Once upon a time, there was a polished concrete job that was easy. It started out with a new, flawless install, a clean, even slab ready to grind. The client closed the building for a few days, providing ample, uninterrupted time to do the job. There were no hurdles. There were no surprises. Everything went according to plan.
The polish applied last March at the Empyrean Coffeebar in Nashville, Tenn., was not that job.
The Empyrean Coffeebar is part of Rocketown, a multipurpose youth center that comprises classrooms, a skatepark and a live music venue. During the 2011 Concrete Decor Show & Spring Training, the Rocketown facility received a decorative concrete overhaul, courtesy of dozens of artisans, manufacturers and suppliers. (For more details on the renovation in its entirety, see "Remaking Rocketown" in the April 2011 issue.) Although there were challenges involved in every aspect of the Rocketown project, arguably the gnarliest was the restoration of the floor at the Empyrean.
Originally poured back in the '60s, the Empyrean's floor was home, for decades, to an engine rebuild shop. Years of deterioration had been compounded by untold gallons of motor oil and engine fluids that had seeped into the surface, causing it to soften severely. "The floor was in the worst possible condition for a polished concrete job," says Roy Bowman, president of Tulsa, Okla.-based Concrete Visions Inc. "I've been polishing since 2002, and I have never cut a floor that soft."
Bowman was one of four trainers with the Concrete Polishing Association of America who came to the event to run two back-to-back polishing workshops. The restoration of the Empyrean's floor was the hands-on portion of the class. So when Bowman, along with Concrete Visions vice president George Gooch, Derek Mackenzie of Toronto-based Floorlab Inc., and CPAA president Brad Burns, arrived to find a slab you could pretty much cut with a butter knife, they had no choice but to roll with it. Luckily, both Bowman and Burns feel that rolling with it is a big part of what the CPAA teaches.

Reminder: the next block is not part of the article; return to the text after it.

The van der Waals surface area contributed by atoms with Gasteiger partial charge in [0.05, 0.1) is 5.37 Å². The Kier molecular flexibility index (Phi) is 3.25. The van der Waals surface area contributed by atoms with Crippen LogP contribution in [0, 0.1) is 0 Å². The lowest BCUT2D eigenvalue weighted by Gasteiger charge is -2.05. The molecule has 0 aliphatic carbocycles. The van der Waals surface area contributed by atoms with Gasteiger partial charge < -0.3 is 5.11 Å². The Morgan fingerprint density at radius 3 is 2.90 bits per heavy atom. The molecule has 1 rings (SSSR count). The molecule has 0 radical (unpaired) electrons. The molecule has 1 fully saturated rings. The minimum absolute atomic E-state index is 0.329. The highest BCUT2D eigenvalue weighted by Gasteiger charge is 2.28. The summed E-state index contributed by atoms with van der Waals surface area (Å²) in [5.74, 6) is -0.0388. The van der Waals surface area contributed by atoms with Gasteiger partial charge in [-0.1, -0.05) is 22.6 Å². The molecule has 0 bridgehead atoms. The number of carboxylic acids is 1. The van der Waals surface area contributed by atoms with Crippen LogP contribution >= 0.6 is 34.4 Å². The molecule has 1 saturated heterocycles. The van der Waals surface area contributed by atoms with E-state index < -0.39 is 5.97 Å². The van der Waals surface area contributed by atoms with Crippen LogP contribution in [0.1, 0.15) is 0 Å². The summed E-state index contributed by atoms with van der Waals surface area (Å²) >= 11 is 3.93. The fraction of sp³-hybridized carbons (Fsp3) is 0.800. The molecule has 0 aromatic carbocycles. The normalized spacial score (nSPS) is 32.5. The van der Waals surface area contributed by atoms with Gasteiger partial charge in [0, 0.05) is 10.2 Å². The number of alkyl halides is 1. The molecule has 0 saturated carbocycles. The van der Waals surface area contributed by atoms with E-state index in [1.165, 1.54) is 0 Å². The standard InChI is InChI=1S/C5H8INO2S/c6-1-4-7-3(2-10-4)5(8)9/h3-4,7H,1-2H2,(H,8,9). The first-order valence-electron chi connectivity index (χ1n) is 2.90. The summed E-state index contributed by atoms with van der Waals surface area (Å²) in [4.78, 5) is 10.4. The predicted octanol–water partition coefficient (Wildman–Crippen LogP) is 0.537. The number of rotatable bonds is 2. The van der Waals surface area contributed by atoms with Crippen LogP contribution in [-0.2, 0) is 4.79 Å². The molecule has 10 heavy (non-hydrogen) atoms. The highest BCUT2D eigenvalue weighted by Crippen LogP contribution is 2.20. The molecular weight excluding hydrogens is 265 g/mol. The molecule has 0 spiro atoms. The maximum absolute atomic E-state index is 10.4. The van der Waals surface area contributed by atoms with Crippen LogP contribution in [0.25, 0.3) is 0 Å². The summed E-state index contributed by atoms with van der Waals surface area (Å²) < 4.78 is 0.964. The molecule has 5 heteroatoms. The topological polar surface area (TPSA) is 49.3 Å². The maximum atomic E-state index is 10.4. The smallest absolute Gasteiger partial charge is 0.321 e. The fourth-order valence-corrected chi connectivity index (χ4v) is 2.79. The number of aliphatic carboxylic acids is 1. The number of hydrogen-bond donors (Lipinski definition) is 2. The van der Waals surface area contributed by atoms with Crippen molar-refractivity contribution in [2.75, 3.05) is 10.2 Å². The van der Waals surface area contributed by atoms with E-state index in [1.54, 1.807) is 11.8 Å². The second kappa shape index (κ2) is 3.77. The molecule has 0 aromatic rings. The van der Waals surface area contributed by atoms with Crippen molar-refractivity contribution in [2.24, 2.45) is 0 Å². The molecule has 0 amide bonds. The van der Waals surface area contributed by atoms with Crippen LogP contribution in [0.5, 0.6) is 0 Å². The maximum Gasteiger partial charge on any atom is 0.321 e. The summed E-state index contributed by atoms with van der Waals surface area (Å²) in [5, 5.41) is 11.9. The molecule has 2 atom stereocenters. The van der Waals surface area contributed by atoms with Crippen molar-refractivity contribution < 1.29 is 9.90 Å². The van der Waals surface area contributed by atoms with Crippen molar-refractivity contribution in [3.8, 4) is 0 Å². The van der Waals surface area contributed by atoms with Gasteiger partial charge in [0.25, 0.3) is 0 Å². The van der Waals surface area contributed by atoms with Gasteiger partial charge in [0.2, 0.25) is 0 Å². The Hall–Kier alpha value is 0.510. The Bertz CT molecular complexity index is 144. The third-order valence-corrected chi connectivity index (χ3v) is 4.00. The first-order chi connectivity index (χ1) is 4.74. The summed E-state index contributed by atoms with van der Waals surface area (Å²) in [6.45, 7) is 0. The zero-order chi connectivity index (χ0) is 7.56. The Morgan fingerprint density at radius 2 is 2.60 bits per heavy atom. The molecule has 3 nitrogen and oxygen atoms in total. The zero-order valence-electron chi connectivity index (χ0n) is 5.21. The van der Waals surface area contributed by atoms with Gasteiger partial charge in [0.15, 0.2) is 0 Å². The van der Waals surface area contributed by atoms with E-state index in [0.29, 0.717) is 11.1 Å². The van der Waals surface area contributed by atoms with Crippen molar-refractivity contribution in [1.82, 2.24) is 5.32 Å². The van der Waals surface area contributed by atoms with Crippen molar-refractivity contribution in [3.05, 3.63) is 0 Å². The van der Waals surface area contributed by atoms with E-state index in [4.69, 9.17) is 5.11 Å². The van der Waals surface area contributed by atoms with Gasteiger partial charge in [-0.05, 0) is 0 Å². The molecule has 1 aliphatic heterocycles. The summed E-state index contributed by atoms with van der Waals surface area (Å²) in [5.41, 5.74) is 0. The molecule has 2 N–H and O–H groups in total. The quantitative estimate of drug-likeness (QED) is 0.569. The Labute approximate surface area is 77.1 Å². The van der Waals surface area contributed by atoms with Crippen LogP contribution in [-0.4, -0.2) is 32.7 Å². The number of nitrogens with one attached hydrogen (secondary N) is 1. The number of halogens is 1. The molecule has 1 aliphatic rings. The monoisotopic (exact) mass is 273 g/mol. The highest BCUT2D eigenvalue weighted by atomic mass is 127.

"The hardest thing about polished concrete are all the unknown variables," says Burns. "We have the flexibility and the knowledge to adapt to that, and that's exactly what we did."
Bowman agrees. Dealing with the unforeseen is "really what the CPAA is about," he says. "Part of being a craftsman is that when someone hands you a sow's ear, you have to give them a silk purse."
Getting the floor into polishable condition took not only several steps of grinding and cleaning - "We'd wash it and oil would leach up, and we'd wash it again and more oil would leach up," Bowman says - but also an epic amount of densifier. A few steps into the grinding process, the team applied Husqvarna's GM 3000 grout coat, which combines with the grinding dust to make a slurry that fills in pits in the surface. They followed that up with multiple rounds of densifier as they went through the polishing process, until the surface wouldn't absorb any more. In addition to several applications of Prosoco's Consolideck LS, Bowman used 7 gallons of L&M Construction Chemicals Inc.'s Lion Hard on about 700 square feet of the floor. Under normal circumstances, Bowman says, that would've been a good amount for 6,000 square feet.
On hand to help demonstrate the polishing process to attendees were several manufacturer reps, armed with polishing machines and years of experience. Burns says this support from the manufacturers is a strength of the polishing field. "Polishing manufacturers can all pull together for the benefit of the industry," he says. "They're not trying to trump each other. It's not a competition. It's for the good of the industry."